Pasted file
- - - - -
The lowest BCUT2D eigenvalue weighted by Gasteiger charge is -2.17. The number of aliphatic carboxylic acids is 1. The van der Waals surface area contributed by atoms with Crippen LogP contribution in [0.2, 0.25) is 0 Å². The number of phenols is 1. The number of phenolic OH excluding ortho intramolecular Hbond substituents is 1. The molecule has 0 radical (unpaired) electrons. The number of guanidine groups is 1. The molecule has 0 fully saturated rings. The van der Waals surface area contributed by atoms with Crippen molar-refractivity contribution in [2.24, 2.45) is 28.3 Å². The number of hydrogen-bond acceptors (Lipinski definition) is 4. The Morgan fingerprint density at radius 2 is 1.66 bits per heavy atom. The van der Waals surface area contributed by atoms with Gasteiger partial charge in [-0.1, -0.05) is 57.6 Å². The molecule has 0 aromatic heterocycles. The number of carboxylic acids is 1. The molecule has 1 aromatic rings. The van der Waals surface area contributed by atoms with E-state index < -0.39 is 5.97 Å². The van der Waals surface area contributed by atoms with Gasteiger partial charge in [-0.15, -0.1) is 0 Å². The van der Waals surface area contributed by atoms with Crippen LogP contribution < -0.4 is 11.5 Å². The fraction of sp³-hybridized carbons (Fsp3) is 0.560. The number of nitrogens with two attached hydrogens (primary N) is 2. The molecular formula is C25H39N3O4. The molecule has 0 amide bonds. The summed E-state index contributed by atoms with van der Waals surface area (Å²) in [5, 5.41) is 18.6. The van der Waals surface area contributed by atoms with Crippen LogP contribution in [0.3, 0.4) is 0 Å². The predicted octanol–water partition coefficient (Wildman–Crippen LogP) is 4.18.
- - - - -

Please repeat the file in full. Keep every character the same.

The lowest BCUT2D eigenvalue weighted by Gasteiger charge is -2.17. The number of aliphatic carboxylic acids is 1. The van der Waals surface area contributed by atoms with Crippen LogP contribution in [0.2, 0.25) is 0 Å². The number of phenols is 1. The number of phenolic OH excluding ortho intramolecular Hbond substituents is 1. The molecule has 0 radical (unpaired) electrons. The number of guanidine groups is 1. The molecule has 0 fully saturated rings. The van der Waals surface area contributed by atoms with Crippen molar-refractivity contribution in [2.24, 2.45) is 28.3 Å². The number of hydrogen-bond acceptors (Lipinski definition) is 4. The Morgan fingerprint density at radius 2 is 1.66 bits per heavy atom. The van der Waals surface area contributed by atoms with Gasteiger partial charge in [-0.1, -0.05) is 57.6 Å². The molecule has 0 aromatic heterocycles. The number of carboxylic acids is 1. The molecule has 1 aromatic rings. The van der Waals surface area contributed by atoms with E-state index < -0.39 is 5.97 Å². The van der Waals surface area contributed by atoms with Gasteiger partial charge in [-0.15, -0.1) is 0 Å². The van der Waals surface area contributed by atoms with Crippen LogP contribution < -0.4 is 11.5 Å². The fraction of sp³-hybridized carbons (Fsp3) is 0.560. The number of nitrogens with two attached hydrogens (primary N) is 2. The molecular formula is C25H39N3O4. The molecule has 0 amide bonds. The summed E-state index contributed by atoms with van der Waals surface area (Å²) in [5, 5.41) is 18.6. The van der Waals surface area contributed by atoms with Crippen LogP contribution in [0.3, 0.4) is 0 Å². The predicted octanol–water partition coefficient (Wildman–Crippen LogP) is 4.18.